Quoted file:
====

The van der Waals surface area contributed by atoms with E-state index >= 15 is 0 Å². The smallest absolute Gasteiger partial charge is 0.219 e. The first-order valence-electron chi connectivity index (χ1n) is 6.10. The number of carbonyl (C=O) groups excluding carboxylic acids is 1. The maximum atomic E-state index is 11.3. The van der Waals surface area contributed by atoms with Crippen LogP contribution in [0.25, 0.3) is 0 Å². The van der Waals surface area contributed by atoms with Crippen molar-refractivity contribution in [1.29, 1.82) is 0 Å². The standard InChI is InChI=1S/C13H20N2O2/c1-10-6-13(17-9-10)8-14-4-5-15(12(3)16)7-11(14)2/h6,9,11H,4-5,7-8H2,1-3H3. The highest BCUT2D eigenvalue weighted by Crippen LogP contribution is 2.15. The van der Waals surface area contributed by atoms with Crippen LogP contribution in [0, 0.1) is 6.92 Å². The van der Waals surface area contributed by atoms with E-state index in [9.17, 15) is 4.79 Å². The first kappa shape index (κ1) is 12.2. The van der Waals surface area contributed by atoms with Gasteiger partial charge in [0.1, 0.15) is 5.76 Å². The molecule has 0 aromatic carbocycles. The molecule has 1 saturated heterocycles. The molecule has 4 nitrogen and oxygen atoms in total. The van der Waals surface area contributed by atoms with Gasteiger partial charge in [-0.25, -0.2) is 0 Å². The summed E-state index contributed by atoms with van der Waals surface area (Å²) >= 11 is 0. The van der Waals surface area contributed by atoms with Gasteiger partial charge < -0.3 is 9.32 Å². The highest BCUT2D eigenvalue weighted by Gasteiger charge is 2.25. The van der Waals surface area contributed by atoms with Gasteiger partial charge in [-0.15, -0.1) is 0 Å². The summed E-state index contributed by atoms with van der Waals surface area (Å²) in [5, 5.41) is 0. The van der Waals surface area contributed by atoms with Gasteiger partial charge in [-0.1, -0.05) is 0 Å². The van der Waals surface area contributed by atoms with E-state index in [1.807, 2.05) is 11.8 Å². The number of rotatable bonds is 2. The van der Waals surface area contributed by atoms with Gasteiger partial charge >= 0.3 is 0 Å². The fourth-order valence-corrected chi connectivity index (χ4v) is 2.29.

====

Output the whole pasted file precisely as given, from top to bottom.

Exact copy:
The van der Waals surface area contributed by atoms with E-state index >= 15 is 0 Å². The smallest absolute Gasteiger partial charge is 0.219 e. The first-order valence-electron chi connectivity index (χ1n) is 6.10. The number of carbonyl (C=O) groups excluding carboxylic acids is 1. The maximum atomic E-state index is 11.3. The van der Waals surface area contributed by atoms with Crippen LogP contribution in [0.25, 0.3) is 0 Å². The van der Waals surface area contributed by atoms with Crippen molar-refractivity contribution in [1.29, 1.82) is 0 Å². The standard InChI is InChI=1S/C13H20N2O2/c1-10-6-13(17-9-10)8-14-4-5-15(12(3)16)7-11(14)2/h6,9,11H,4-5,7-8H2,1-3H3. The highest BCUT2D eigenvalue weighted by Crippen LogP contribution is 2.15. The van der Waals surface area contributed by atoms with Crippen LogP contribution in [0, 0.1) is 6.92 Å². The van der Waals surface area contributed by atoms with E-state index in [9.17, 15) is 4.79 Å². The first kappa shape index (κ1) is 12.2. The van der Waals surface area contributed by atoms with Gasteiger partial charge in [0.1, 0.15) is 5.76 Å². The molecule has 0 aromatic carbocycles. The molecule has 1 saturated heterocycles. The molecule has 4 nitrogen and oxygen atoms in total. The van der Waals surface area contributed by atoms with Gasteiger partial charge in [-0.25, -0.2) is 0 Å². The summed E-state index contributed by atoms with van der Waals surface area (Å²) >= 11 is 0. The van der Waals surface area contributed by atoms with Gasteiger partial charge < -0.3 is 9.32 Å². The highest BCUT2D eigenvalue weighted by Gasteiger charge is 2.25. The van der Waals surface area contributed by atoms with Gasteiger partial charge in [-0.15, -0.1) is 0 Å². The summed E-state index contributed by atoms with van der Waals surface area (Å²) in [5, 5.41) is 0. The van der Waals surface area contributed by atoms with Gasteiger partial charge in [-0.1, -0.05) is 0 Å². The van der Waals surface area contributed by atoms with E-state index in [1.807, 2.05) is 11.8 Å². The number of rotatable bonds is 2. The van der Waals surface area contributed by atoms with Gasteiger partial charge >= 0.3 is 0 Å². The fourth-order valence-corrected chi connectivity index (χ4v) is 2.29.